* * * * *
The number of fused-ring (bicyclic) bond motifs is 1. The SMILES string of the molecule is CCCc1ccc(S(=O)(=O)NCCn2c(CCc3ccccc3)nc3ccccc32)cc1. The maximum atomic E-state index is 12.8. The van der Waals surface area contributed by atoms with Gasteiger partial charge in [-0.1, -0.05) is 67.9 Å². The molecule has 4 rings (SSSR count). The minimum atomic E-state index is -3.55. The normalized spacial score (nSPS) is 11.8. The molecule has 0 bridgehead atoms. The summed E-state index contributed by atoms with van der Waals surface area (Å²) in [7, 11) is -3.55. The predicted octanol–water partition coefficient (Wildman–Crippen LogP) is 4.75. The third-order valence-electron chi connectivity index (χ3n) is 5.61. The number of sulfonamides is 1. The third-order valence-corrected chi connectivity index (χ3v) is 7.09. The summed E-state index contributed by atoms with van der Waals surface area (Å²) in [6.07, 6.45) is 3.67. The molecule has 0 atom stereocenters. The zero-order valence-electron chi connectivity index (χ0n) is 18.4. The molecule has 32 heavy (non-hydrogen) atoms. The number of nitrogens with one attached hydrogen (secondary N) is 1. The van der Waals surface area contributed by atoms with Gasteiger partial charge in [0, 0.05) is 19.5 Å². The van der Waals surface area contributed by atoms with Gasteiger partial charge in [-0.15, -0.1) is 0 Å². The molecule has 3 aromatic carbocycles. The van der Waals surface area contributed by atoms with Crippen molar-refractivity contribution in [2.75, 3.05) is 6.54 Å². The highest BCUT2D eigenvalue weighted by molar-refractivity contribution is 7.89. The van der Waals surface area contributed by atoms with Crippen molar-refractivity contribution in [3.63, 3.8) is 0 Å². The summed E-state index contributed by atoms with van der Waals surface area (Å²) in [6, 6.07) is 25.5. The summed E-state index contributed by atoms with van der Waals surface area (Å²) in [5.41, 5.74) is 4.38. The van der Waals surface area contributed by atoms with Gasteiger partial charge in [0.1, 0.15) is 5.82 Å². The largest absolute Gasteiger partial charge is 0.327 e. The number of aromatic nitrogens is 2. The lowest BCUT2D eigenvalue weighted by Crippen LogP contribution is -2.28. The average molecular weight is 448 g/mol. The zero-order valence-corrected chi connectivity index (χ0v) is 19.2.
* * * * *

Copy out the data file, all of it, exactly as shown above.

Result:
The number of fused-ring (bicyclic) bond motifs is 1. The SMILES string of the molecule is CCCc1ccc(S(=O)(=O)NCCn2c(CCc3ccccc3)nc3ccccc32)cc1. The maximum atomic E-state index is 12.8. The van der Waals surface area contributed by atoms with Gasteiger partial charge in [-0.1, -0.05) is 67.9 Å². The molecule has 4 rings (SSSR count). The minimum atomic E-state index is -3.55. The normalized spacial score (nSPS) is 11.8. The molecule has 0 bridgehead atoms. The summed E-state index contributed by atoms with van der Waals surface area (Å²) in [7, 11) is -3.55. The predicted octanol–water partition coefficient (Wildman–Crippen LogP) is 4.75. The third-order valence-electron chi connectivity index (χ3n) is 5.61. The number of sulfonamides is 1. The third-order valence-corrected chi connectivity index (χ3v) is 7.09. The summed E-state index contributed by atoms with van der Waals surface area (Å²) in [6.07, 6.45) is 3.67. The molecule has 0 atom stereocenters. The zero-order valence-electron chi connectivity index (χ0n) is 18.4. The molecule has 32 heavy (non-hydrogen) atoms. The number of nitrogens with one attached hydrogen (secondary N) is 1. The van der Waals surface area contributed by atoms with Gasteiger partial charge in [0, 0.05) is 19.5 Å². The van der Waals surface area contributed by atoms with Gasteiger partial charge in [-0.15, -0.1) is 0 Å². The molecule has 3 aromatic carbocycles. The van der Waals surface area contributed by atoms with Crippen molar-refractivity contribution in [2.75, 3.05) is 6.54 Å². The highest BCUT2D eigenvalue weighted by molar-refractivity contribution is 7.89. The van der Waals surface area contributed by atoms with Crippen molar-refractivity contribution in [3.63, 3.8) is 0 Å². The summed E-state index contributed by atoms with van der Waals surface area (Å²) in [6, 6.07) is 25.5. The summed E-state index contributed by atoms with van der Waals surface area (Å²) in [5.41, 5.74) is 4.38. The van der Waals surface area contributed by atoms with Gasteiger partial charge in [0.1, 0.15) is 5.82 Å². The largest absolute Gasteiger partial charge is 0.327 e. The number of aromatic nitrogens is 2. The lowest BCUT2D eigenvalue weighted by Crippen LogP contribution is -2.28. The average molecular weight is 448 g/mol. The zero-order valence-corrected chi connectivity index (χ0v) is 19.2.